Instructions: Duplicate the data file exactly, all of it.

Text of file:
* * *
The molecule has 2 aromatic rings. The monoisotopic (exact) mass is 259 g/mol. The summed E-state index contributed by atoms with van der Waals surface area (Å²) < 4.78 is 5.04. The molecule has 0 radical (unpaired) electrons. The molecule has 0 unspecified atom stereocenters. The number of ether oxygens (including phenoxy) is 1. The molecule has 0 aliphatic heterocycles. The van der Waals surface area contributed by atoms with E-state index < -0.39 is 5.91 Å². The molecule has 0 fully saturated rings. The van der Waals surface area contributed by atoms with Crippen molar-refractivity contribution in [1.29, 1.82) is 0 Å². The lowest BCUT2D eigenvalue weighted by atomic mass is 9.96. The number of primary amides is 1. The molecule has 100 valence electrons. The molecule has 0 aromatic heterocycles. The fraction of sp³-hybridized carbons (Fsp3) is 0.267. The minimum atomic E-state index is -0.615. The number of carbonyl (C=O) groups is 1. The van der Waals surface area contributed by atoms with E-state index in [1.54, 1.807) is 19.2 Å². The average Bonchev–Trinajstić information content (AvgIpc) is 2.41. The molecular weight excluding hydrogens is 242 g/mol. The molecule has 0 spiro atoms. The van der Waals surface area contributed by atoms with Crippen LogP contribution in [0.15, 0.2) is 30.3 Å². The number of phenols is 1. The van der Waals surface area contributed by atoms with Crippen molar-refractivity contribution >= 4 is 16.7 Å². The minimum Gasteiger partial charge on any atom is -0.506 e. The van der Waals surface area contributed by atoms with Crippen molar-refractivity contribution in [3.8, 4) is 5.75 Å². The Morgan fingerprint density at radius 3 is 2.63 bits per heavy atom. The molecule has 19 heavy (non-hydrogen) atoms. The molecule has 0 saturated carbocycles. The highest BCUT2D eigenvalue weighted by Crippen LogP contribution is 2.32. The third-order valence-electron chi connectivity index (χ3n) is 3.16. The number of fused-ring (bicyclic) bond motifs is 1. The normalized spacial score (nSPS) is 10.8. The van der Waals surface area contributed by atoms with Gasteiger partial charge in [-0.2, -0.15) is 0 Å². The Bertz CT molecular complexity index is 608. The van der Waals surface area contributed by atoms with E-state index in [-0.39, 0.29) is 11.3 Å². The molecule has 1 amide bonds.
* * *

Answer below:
The molecule has 2 aromatic rings. The monoisotopic (exact) mass is 259 g/mol. The summed E-state index contributed by atoms with van der Waals surface area (Å²) < 4.78 is 5.04. The molecule has 0 radical (unpaired) electrons. The molecule has 0 unspecified atom stereocenters. The number of ether oxygens (including phenoxy) is 1. The molecule has 0 aliphatic heterocycles. The van der Waals surface area contributed by atoms with E-state index < -0.39 is 5.91 Å². The molecule has 0 fully saturated rings. The van der Waals surface area contributed by atoms with Crippen molar-refractivity contribution in [1.29, 1.82) is 0 Å². The lowest BCUT2D eigenvalue weighted by atomic mass is 9.96. The number of primary amides is 1. The molecule has 100 valence electrons. The molecule has 0 aromatic heterocycles. The fraction of sp³-hybridized carbons (Fsp3) is 0.267. The minimum atomic E-state index is -0.615. The number of carbonyl (C=O) groups is 1. The van der Waals surface area contributed by atoms with E-state index in [1.54, 1.807) is 19.2 Å². The average Bonchev–Trinajstić information content (AvgIpc) is 2.41. The molecular weight excluding hydrogens is 242 g/mol. The molecule has 0 spiro atoms. The van der Waals surface area contributed by atoms with Crippen LogP contribution in [0.15, 0.2) is 30.3 Å². The number of phenols is 1. The van der Waals surface area contributed by atoms with Crippen molar-refractivity contribution >= 4 is 16.7 Å². The minimum Gasteiger partial charge on any atom is -0.506 e. The van der Waals surface area contributed by atoms with Crippen molar-refractivity contribution in [3.8, 4) is 5.75 Å². The Morgan fingerprint density at radius 3 is 2.63 bits per heavy atom. The molecule has 19 heavy (non-hydrogen) atoms. The molecule has 0 saturated carbocycles. The highest BCUT2D eigenvalue weighted by Crippen LogP contribution is 2.32. The third-order valence-electron chi connectivity index (χ3n) is 3.16. The number of fused-ring (bicyclic) bond motifs is 1. The normalized spacial score (nSPS) is 10.8. The van der Waals surface area contributed by atoms with Gasteiger partial charge in [-0.2, -0.15) is 0 Å². The Bertz CT molecular complexity index is 608. The van der Waals surface area contributed by atoms with E-state index in [-0.39, 0.29) is 11.3 Å². The molecule has 1 amide bonds.